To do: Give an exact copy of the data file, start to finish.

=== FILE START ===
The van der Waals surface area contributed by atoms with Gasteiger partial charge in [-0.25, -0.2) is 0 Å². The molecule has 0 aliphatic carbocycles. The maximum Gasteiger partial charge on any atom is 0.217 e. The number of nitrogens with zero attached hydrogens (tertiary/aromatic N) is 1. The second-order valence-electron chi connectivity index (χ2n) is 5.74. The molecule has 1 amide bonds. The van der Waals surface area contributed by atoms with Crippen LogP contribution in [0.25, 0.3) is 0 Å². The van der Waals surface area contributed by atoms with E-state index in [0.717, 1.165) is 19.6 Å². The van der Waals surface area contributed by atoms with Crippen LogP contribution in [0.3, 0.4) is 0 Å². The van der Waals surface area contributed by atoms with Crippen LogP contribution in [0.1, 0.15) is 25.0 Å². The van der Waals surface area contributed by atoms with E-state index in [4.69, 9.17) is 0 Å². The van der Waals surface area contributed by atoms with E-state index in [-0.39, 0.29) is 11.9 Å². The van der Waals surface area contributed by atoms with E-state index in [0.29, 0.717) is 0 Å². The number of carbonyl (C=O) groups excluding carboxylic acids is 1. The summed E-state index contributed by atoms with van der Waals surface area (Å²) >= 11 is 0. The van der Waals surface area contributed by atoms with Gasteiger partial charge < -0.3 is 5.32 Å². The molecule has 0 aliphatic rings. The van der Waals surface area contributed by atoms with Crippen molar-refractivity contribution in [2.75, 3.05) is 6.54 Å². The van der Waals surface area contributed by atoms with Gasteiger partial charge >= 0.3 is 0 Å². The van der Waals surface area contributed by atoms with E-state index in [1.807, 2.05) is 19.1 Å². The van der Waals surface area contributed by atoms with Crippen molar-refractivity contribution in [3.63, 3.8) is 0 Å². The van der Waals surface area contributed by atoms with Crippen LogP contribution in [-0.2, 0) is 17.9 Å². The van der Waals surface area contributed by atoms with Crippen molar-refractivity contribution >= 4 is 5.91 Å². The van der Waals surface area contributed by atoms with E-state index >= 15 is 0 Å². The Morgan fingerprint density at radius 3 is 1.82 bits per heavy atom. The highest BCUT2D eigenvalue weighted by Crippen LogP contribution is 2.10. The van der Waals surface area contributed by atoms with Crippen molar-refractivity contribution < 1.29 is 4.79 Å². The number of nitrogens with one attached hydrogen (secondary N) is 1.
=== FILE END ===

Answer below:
The van der Waals surface area contributed by atoms with Gasteiger partial charge in [-0.25, -0.2) is 0 Å². The molecule has 0 aliphatic carbocycles. The maximum Gasteiger partial charge on any atom is 0.217 e. The number of nitrogens with zero attached hydrogens (tertiary/aromatic N) is 1. The second-order valence-electron chi connectivity index (χ2n) is 5.74. The molecule has 1 amide bonds. The van der Waals surface area contributed by atoms with Crippen LogP contribution in [0.25, 0.3) is 0 Å². The van der Waals surface area contributed by atoms with E-state index in [0.717, 1.165) is 19.6 Å². The van der Waals surface area contributed by atoms with Crippen LogP contribution in [0.3, 0.4) is 0 Å². The van der Waals surface area contributed by atoms with Crippen LogP contribution in [0.1, 0.15) is 25.0 Å². The van der Waals surface area contributed by atoms with E-state index in [4.69, 9.17) is 0 Å². The van der Waals surface area contributed by atoms with E-state index in [-0.39, 0.29) is 11.9 Å². The van der Waals surface area contributed by atoms with E-state index in [0.29, 0.717) is 0 Å². The number of carbonyl (C=O) groups excluding carboxylic acids is 1. The summed E-state index contributed by atoms with van der Waals surface area (Å²) >= 11 is 0. The van der Waals surface area contributed by atoms with Gasteiger partial charge < -0.3 is 5.32 Å². The molecule has 0 aliphatic rings. The van der Waals surface area contributed by atoms with Crippen molar-refractivity contribution in [2.75, 3.05) is 6.54 Å². The van der Waals surface area contributed by atoms with Gasteiger partial charge >= 0.3 is 0 Å². The van der Waals surface area contributed by atoms with E-state index in [1.807, 2.05) is 19.1 Å². The van der Waals surface area contributed by atoms with Crippen molar-refractivity contribution in [3.63, 3.8) is 0 Å². The van der Waals surface area contributed by atoms with Crippen LogP contribution in [-0.2, 0) is 17.9 Å². The van der Waals surface area contributed by atoms with Crippen molar-refractivity contribution >= 4 is 5.91 Å². The van der Waals surface area contributed by atoms with E-state index >= 15 is 0 Å². The Morgan fingerprint density at radius 3 is 1.82 bits per heavy atom. The highest BCUT2D eigenvalue weighted by Crippen LogP contribution is 2.10. The van der Waals surface area contributed by atoms with Crippen molar-refractivity contribution < 1.29 is 4.79 Å². The number of nitrogens with one attached hydrogen (secondary N) is 1.